Infrared thermography (IRT) detects joint inflammation, improves work ergonomics

Infrared thermography (IRT) detects joint inflammation, improves work ergonomicsResearchers have found that infrared thermography (IRT), the use of thermal radiation, detects joint inflammation and improves work ergonomics. The findings came from researchers at the University of Eastern Finland.

Anything above a temperature of absolute zero emits infrared radiation as a result of moving molecules. Infrared thermography (IRT) detects thermal radiation and can successful pick up infrared radiation emitted from the skin temperature of humans, but until now it has been unclear as to how to use IRT for diagnosis. As a non-invasive technique it is still recommended as a cost-effective procedure, when compared to other imaging technologies.


The study evaluated the effectiveness of IRT to detect inflammation of the ankle and knee joints in children. What they found was that ankle skin surface had higher temperatures when inflamed, but inflamed knees did not. They deduced that IRT can be successful in detecting joint inflammation in the ankle, but additional research is required to determine if IRT will be helpful with knee joints.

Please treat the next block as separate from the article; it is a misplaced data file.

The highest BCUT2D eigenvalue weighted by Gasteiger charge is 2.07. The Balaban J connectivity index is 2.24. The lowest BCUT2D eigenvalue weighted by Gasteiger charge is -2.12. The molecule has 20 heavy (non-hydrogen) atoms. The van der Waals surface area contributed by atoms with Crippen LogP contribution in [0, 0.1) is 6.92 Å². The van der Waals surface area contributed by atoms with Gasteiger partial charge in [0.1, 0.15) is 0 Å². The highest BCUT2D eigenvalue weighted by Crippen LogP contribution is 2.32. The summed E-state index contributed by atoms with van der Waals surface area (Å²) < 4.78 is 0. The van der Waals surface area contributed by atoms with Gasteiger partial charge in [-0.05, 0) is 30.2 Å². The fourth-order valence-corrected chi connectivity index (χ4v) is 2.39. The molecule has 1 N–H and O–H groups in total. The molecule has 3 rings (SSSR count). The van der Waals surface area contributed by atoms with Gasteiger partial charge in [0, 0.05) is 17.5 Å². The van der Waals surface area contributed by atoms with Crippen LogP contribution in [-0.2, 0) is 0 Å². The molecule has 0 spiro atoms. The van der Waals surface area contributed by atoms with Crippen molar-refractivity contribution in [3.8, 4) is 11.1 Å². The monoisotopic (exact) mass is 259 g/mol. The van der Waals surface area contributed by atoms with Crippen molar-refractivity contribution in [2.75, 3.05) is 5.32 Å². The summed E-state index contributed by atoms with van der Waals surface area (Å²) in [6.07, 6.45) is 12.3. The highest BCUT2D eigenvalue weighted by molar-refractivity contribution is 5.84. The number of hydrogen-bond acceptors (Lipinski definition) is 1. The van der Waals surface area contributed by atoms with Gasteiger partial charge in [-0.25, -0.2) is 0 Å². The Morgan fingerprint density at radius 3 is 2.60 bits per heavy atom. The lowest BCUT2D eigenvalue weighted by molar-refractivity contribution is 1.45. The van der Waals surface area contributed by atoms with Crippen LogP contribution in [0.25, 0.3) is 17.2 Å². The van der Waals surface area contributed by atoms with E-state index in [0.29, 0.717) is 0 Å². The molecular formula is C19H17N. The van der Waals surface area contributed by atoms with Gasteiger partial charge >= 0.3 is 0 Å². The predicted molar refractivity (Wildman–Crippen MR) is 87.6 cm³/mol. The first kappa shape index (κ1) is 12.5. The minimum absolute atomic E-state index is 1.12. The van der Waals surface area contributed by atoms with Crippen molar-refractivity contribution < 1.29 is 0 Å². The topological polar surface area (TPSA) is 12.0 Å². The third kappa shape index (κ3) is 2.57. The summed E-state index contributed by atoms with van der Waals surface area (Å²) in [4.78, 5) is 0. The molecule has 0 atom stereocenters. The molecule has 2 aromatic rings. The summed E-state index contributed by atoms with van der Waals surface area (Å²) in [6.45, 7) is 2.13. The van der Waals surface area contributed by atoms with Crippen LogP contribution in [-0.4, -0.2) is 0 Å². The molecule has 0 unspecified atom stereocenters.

Researcher Roope Lasanen from the university said, “In the future, IRT may become a complementary clinical assessment tool, and it can help in therapeutic decision-making.”

Other skin temperatures were tested to evaluate work ergonomics and researchers deemed IRT to have the potential to diagnosis work ergonomics of the upper back skin.


Author Bio

Emily Lunardo studied medical sociology at York University with a strong focus on the social determinants of health and mental illness. She is a registered Zumba instructor, as well as a Canfit Pro trainer, who teaches fitness classes on a weekly basis. Emily practices healthy habits in her own life as well as helps others with their own personal health goals. Emily joined Bel Marra Health as a health writer in 2013.